In 2007, I had summer at home, attending to family priorities, which involved a lot of hospital visits and dealing with home care professionals. Amidst all of this, I was “found” by a head-hunter who asked if I was interested in assignment in Abu Dhabi. A telephone interview followed and in early September, I packed three bags and my dive kit and left for the UAE. This post covers five and a half years, so it is another lengthy one…
A close up external short of the Sheikh Zayed Mosque in Abu Dhabi. A stunning mosque, and amazingly, built from marble imported from Macedonia!
Due to more pressing matters at home, I didn’t conduct the normal levels of research I usually do prior to arriving in a new country. Despite the searing temperatures, it took me a while to warm to Abu Dhabi, its idiosyncrasies and its hidden charms. The following selection of images and narrative best sum up my four years of memories living in Abu Dhabi. Continue reading
I thought long and hard about writing this post as I try not to make my blog too personal. No one likes to hear bad news. No one likes to hear sad news. No one likes to be shocked by both, but sometimes it happens and your immediate reaction is disbelief closely followed by “What?” or “Why?”. Bad and sad news is also invariably a taboo subject and people don’t generally know what to say or do. I had a big “What?” moment last week. My dear friend Clare Francis took her own life on May 25th and I’m shocked and devastated with this dreadful news. Those that have read my blog for a while will remember Clare from my Zanzibar and Tanzania entries as we enjoyed an amazing “holiday of a lifetime” together. Here she is at a viewpoint above Lake Manyara in August 2012 … Continue reading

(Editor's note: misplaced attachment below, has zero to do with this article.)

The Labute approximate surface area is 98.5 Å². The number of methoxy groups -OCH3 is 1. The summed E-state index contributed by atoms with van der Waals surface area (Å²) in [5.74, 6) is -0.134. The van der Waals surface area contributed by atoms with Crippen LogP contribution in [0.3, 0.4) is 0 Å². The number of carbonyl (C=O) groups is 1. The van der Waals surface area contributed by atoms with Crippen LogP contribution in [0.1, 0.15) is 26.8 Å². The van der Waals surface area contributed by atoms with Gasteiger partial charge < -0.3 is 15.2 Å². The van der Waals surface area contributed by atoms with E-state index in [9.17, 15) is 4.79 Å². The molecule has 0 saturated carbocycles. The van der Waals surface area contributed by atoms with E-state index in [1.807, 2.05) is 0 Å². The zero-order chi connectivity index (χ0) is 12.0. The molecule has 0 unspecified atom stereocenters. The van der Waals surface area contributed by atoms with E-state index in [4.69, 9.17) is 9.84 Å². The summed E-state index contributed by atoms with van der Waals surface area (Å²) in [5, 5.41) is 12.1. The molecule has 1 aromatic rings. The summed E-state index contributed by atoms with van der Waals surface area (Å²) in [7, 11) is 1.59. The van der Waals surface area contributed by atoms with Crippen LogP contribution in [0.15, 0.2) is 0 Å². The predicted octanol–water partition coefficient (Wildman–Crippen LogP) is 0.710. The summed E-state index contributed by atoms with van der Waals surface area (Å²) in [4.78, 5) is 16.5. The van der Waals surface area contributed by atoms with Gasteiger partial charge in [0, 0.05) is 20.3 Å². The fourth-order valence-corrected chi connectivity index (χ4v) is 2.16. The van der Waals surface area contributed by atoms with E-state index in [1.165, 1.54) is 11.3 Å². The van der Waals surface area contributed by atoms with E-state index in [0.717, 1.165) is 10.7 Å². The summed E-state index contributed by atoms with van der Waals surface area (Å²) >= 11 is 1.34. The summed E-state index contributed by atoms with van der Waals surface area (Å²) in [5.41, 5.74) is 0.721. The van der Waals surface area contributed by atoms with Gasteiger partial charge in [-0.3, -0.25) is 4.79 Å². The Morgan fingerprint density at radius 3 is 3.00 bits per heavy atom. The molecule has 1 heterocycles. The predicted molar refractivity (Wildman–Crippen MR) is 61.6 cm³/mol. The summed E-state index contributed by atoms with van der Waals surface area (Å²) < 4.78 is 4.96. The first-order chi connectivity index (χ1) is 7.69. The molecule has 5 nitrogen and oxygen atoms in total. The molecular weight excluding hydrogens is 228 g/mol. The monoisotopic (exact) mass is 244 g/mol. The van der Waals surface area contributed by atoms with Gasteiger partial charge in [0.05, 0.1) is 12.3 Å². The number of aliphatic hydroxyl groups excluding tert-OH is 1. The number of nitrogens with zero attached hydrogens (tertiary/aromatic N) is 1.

My top five favourite Muscat Mosques
When living in an Islamic country you can truly appreciate Mosques, their abundance and accessibility to worshippers. Even when you can’t see them, you can hear them as the call to prayer is made five time a day. The first is the Fajar, which is called between dawn and sunrise, so alarm clocks are generally not needed in the Middle East!
The proximity of Mosques is also noticeable. I remember in Abu Dhabi a Mosque was found every kilometre, so no one would have more than a 500m walk to pray. It appears to be similar in Muscat, as Mosques are very much part of the landscape. What makes them even more noticeable is the diversity of style and age, reflecting a city that is both steeped in a diverse cultural heritage, yet is expanding fast thanks to the oil fuelled developing economy. Continue reading
For once, a real desert ditty…. and epic adventure! Marina Bruce, my old school friend sent me a message a couple of weeks ago. Those that read my first ever blog post will remember that Marina introduced me to blogging. She blogs mostly about off-roading and her life in Al Ain. Her husband Neil and fellow off-roader Vince were going on a rather ambitious overnight off-road trip to the UAE, Oman and Kingdom of Saudi Arabia confluence point. Was I interested in going as a passenger? To earn my passage, I was to be the expedition “winch wench”, trip snapper and camp bar tender. It took me about a nano second to say “yes”. Continue reading